Tags: autism | vaccine | mmr

Autism Fears Hurt Vaccinations

Wednesday, 06 June 2012 11:06 AM

A controversial 1998 study that falsely suggested possible links between childhood vaccines and autism – and has since been widely discredited and retracted – nonetheless helped drive a rise in the number of parents who opted not to give their kids the recommended MMR (measles, mumps, rubella) shots, new research shows.
University of Cincinnati researchers found widespread media reports on the dubious 1998 study led to a decline of about 2 percent in vaccination rates for children in 1999 and 2000. Even after many later studies thoroughly refuted the questionable MMR-autism research, the drop off in vaccination rates persisted.
Lead researcher Lenisa Chang, who is slated to present the findings at an upcoming Conference of the American Society of Health Economics, examined data from the National Immunization Survey from 1995 through 2006 to gauge parents' response to the controversy.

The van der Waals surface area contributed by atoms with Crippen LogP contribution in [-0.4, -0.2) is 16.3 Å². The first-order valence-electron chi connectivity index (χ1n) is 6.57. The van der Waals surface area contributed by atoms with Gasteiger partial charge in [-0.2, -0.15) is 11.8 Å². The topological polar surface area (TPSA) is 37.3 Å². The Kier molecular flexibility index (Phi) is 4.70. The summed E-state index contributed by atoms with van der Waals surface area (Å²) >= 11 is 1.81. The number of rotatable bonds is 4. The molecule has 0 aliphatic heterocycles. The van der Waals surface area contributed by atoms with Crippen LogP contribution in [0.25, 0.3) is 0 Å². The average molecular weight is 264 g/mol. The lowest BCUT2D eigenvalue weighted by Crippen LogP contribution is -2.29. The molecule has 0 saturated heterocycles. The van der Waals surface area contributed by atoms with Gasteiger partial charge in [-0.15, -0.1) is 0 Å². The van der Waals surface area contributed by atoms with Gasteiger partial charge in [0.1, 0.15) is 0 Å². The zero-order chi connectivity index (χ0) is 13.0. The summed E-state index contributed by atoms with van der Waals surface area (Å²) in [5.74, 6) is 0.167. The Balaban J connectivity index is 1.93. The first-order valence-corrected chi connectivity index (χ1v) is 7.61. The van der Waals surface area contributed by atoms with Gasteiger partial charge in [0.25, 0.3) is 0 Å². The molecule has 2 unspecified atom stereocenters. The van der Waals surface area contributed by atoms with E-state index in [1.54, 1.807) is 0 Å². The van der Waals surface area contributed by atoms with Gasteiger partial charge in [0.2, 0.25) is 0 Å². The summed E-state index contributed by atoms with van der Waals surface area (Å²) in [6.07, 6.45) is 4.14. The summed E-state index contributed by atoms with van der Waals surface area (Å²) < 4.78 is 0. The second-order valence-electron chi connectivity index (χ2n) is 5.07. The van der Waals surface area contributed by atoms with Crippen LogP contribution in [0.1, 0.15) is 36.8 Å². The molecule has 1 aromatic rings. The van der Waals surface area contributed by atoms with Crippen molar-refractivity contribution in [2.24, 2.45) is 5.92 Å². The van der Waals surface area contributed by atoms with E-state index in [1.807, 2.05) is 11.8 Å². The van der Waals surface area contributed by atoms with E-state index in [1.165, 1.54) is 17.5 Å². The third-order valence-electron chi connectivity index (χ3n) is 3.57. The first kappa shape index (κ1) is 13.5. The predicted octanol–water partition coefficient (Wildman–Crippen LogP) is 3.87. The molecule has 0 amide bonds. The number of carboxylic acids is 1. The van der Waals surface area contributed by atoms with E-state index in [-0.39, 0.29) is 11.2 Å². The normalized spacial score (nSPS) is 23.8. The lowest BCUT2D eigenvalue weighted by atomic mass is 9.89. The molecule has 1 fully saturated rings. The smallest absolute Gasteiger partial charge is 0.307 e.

In addition to finding a drop in MMR vaccination rates immediately following the 1998 study's publication in The Lancet (which later retracted the research), Chang reported declines in vaccination rates in 2003, 2004 and 2006 – even after the original research was discredited and more definitive studies found no evidence of a link.
She also found the controversy had a spillover effect to other vaccines likely as a result of safety concerns.
"The spillover effect I find on other vaccines such as polio and, to a lesser degree DTP (diphtheria, tetanus and pertussis), could be partially ascribed to general safety concerns toward all vaccines that stemmed from the MMR controversy, but other factors might be at play as well," Chang said.
The original 1998 study involved just 12 children with autism and never actually concluded vaccination caused the condition, but merely suggested more research be conducted after noting the patient’s symptoms developed after they received the MMR shots.
“We did not prove an association between measles, mumps, and rubella vaccine and the syndrome described,” they stated flatly.
After its publication, 10 of the 13 coauthors on the report disowned the research paper, fearing it could damage public health efforts.

© HealthDay

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A discredited 1998 study suggesting an autism-vaccine link led to a drop in vaccination rates.
Wednesday, 06 June 2012 11:06 AM
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